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FINLAND
 
   
   
 

Finland Identity Card

 

 
Country name:
~ conventional long form: Republic of Finland
~ conventional short form: Finland
~ local long form: Suomen Tasavalta
~ local short form: Suomi
Area: 338,145 sq km
Coastline: 1,250 km
Highest point: Haltiatunturi 1,328 m
Population: 5,223,442
Density: 15/km2
Population growth rate: 0.16%
Language: Finnish, Swedish
Religions: Predominately Lutheran National Church
Government type: republic
Capital: Helsinki
GDP - per capita: $29,000
Inflation rate: 0.7%
Currency (code): euro (EUR)
Vehicle Country Id-Code: FIN
ISO CODE Alpha2: FI
ISO CODE Alpha3: FIN
ISO NUMERIC CODE: 246
Calling code: +358
Internet country code: .fi
Time Zone: + 2.0 H

 
 
 
 

Finland is well known through out the world for its natural beauty. Thousands of islands and lakes have given shape to this beautiful country. It is one of those very few countries, which are still expanding. To be more precise Finland is expanding by about 7 sq. kilometres per year. Supporting a huge population, which is growing by the day, Finland has experienced a steady economic growth during the last couple of years. Its core competency lies in wood, metals, engineering, telecommunications, and electronics industries.
There are enough evidences that suggest life existed in Finland during prehistoric times and human beings lived in this part of the world in Stone Age, Bronze Age and Iron Age. But, proper documentation of historic events is unavailable up till 13th century AD. History from this time shows that Finland had 700-year association with Sweden. This made Swedish the language for administration and education, while the Finnish language took a back seat and was only used by peasants and clergymen.
Things started changing from 19th century onwards and in 1917 Finland became independent. Though Soviets intervened for quite sometime in internal policies of this Scandinavian country, still it was able to follow a model, which is based on open market economy. Today, Finland follows a semi-presidential system where legislative council enjoys some special powers.


Helsinki view

Geography

Finland was almost totally buried under a continental ice sheet, just as Greenland is today about twelve thousand years ago. With the passing of time the ice grew thinner until the earth crust rose and the process is still on. Occupying an approximate area of 338,145 square kilometers, the terrain of Finland constitutes generally of low flat lands and rolling plains sprinkled with numerous lakes and low hills. With Norway on the North, Soviet Union in the east and Sweden in the west, Finland is situated in the northernmost part of Europe.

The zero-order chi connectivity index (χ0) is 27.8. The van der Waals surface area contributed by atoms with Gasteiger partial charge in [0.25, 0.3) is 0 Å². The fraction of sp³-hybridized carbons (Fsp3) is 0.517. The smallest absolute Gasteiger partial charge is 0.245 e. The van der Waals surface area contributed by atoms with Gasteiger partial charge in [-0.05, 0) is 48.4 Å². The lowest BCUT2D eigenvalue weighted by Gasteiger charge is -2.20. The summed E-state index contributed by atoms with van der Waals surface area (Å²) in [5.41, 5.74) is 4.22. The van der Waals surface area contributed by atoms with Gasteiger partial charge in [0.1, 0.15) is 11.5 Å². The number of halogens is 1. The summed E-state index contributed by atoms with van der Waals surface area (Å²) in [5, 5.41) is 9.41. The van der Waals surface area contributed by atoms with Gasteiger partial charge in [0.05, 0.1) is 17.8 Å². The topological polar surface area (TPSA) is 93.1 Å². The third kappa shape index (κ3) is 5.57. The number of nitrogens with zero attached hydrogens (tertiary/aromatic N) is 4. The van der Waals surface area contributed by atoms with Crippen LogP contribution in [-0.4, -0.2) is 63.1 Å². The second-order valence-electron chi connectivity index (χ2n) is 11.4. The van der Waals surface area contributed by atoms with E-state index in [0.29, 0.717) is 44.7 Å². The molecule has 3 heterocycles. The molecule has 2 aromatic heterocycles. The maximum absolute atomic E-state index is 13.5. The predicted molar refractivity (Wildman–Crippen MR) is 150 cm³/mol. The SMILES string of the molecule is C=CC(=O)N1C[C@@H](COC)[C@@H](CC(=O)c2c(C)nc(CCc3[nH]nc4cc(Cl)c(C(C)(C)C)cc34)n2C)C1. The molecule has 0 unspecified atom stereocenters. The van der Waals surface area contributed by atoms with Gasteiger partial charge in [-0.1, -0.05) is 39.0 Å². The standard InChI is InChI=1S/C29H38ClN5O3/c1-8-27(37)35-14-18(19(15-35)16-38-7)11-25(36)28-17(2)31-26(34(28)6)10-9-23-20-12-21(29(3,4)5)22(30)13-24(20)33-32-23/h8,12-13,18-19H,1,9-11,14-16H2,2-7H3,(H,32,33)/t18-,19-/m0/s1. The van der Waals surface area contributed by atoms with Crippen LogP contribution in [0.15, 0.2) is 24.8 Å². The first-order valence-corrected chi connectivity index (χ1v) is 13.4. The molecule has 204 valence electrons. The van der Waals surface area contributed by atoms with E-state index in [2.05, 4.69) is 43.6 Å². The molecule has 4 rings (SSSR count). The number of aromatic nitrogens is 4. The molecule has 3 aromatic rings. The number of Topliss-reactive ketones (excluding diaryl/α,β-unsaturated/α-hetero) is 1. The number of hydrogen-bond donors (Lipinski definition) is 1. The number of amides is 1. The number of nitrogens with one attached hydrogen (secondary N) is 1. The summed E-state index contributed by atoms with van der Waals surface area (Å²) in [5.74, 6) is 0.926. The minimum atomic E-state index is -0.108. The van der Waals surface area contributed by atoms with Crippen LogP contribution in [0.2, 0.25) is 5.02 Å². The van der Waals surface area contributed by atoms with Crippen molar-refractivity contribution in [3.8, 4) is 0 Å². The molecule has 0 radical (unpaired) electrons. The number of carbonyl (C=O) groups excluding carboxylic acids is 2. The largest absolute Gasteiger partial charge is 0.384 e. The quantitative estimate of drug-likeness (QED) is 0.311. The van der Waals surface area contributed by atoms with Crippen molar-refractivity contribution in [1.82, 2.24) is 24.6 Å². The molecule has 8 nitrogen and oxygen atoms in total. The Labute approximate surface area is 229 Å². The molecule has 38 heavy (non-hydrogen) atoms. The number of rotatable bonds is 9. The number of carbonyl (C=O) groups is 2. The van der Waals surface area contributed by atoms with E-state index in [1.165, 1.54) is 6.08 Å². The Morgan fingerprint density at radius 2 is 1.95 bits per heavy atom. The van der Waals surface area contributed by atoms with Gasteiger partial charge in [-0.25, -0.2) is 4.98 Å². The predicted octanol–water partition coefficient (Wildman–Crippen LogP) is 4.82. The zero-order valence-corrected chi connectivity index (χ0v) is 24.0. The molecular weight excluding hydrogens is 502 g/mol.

The rocky shoreline along the south of Finland stretches more than a thousand kilometres and is dotted with various coves and creeks. Many big and small islands can be found scattered around this rock and water prevailing country. The clay plains along this coastline enhances agricultural cultivation is a major way.
The country is also gnarled by continental glaciers. The solid mass of these glaciers are depressing the ground for which Finland is rising above the sea. Meaning, unlike many other countries, Finland is expanding little by little every year.
The upper part of Finland goes beyond the Arctic Circle. The farthest point in the north of this region is called Lapland and Haltiatunturi (1,328 m) is said to be the highest point of Finland. This beautiful country possesses widespread arctic woodlands that cover a major portion of the land. Being famous for lakes, there are more than 55,000 lakes in this country. Lake Saimaa is said to be the fifth largest lake in entire Europe.
Finland is famous throughout the world for its lakes and islands. For readers who are more interested to know about the actual statistics, Finland has 187,888 lakes and 179,584 islands. This Finnish countryside is mostly flat with a few exceptions. In north of Lapland one can come across the Haltitunturi, 1,328 m high and termed as the highest point of Finland. Apart from the lakes and picturesque countryside, this beautiful country possesses widespread boreal forests, which actually covers 68% of land area. Finland actually comprises of numerous islands found in the southwest, the southern coast in Gulf of Finland and portion of the archipelago of the Aland Islands. As mentioned above, Finland is one of those few countries that are still expanding. This is due to the iso-static uplift that has been going on since the last ice age. At present, the surface area of Finland is growing at 7 sq. kilometres per year rate.


Winter Finnish landscape

Climate

The key factor that influence Finland's climate is its geographical location between the 60th and 70th northern parallels in the Eurasian continent's coastal region, which clearly reflects attributes of both a maritime and a continental climate, depending on the course of wind. The mean temperature in Finland is quite a few degrees (as much as 10°C in winter) higher than that of other areas in these latitudes. The temperature is elevated by the Baltic Sea, inland waters and, above all, by wind from the Atlantic, which are warmed by the Gulf waters.
When westerly winds prevail, the weather is warm and clear in most of the country due to the 'föhn' occurrence caused by the Keel range. Despite the restrained effect of the ocean, the Asian continental climate also extends to Finland at times, offering chilling cold in winter and scorching heat in summer.
Since Finland is positioned in the zone of prevailing westerly where tropical and polar air masses assemble, weather types can change quite rapidly, particularly in winter. The systems known to influence Finnish weather are the low-pressure system usually found near Iceland and the high-pressure systems in Siberia and the Azores. The place and strength of these systems differ, and any one of them can dominate the weather for a substantial amount of time.
Finland belongs entirely to the temperate coniferous-mixed forest zone with cold, wet winters, where the mean temperature of the warmest month is not less than 10°C and that of the coldest month not higher than -3°C, and where the average rainfall is moderate in all seasons.


Hanko

History

Previously Finland was part of the Swedish realm for some 600 years up to 1809 and then attached to the Russian empire for just over a century. However with the Independent since 1917 after the Bolshevik Revolution along with the membership in the European Union, Finland has come a long way. For centuries, Finland had to experience the crucial game of tug of war between Sweden and Russia. From the later part of the 16th century Swedish rule brought a dreary sentiment among the Finnish people. Sweden used the Finnish colony as a shock-absorber from the Russian Empire and in the meantime wrecked havoc over the economic conditions of the country. Moreover, Sweden also used Finnish male members for meaningless battles as well. The wave of Christianity also spread during this time. The Swedes tried their best to spread their culture and traditions in Finland, making Swedish the official language of Finland.